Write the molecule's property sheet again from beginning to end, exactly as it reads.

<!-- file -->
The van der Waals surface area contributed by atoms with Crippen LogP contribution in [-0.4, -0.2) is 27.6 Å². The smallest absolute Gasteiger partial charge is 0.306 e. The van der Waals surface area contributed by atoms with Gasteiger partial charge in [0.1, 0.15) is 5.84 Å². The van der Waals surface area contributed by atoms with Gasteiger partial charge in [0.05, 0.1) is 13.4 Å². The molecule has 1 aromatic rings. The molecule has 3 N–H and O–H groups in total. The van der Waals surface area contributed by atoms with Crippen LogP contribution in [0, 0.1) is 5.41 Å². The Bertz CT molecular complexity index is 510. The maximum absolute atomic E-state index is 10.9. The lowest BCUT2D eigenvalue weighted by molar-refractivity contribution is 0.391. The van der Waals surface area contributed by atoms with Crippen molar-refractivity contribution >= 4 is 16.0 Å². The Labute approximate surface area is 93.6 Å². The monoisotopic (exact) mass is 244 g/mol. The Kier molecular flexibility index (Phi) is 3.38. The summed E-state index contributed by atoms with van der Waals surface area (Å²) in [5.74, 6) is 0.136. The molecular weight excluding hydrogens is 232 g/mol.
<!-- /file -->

The van der Waals surface area contributed by atoms with Crippen LogP contribution in [-0.4, -0.2) is 27.6 Å². The smallest absolute Gasteiger partial charge is 0.306 e. The van der Waals surface area contributed by atoms with Gasteiger partial charge in [0.1, 0.15) is 5.84 Å². The van der Waals surface area contributed by atoms with Gasteiger partial charge in [0.05, 0.1) is 13.4 Å². The molecule has 1 aromatic rings. The molecule has 3 N–H and O–H groups in total. The van der Waals surface area contributed by atoms with Crippen LogP contribution in [0, 0.1) is 5.41 Å². The Bertz CT molecular complexity index is 510. The maximum absolute atomic E-state index is 10.9. The lowest BCUT2D eigenvalue weighted by molar-refractivity contribution is 0.391. The van der Waals surface area contributed by atoms with Crippen molar-refractivity contribution >= 4 is 16.0 Å². The Labute approximate surface area is 93.6 Å². The monoisotopic (exact) mass is 244 g/mol. The Kier molecular flexibility index (Phi) is 3.38. The summed E-state index contributed by atoms with van der Waals surface area (Å²) in [5.74, 6) is 0.136. The molecular weight excluding hydrogens is 232 g/mol.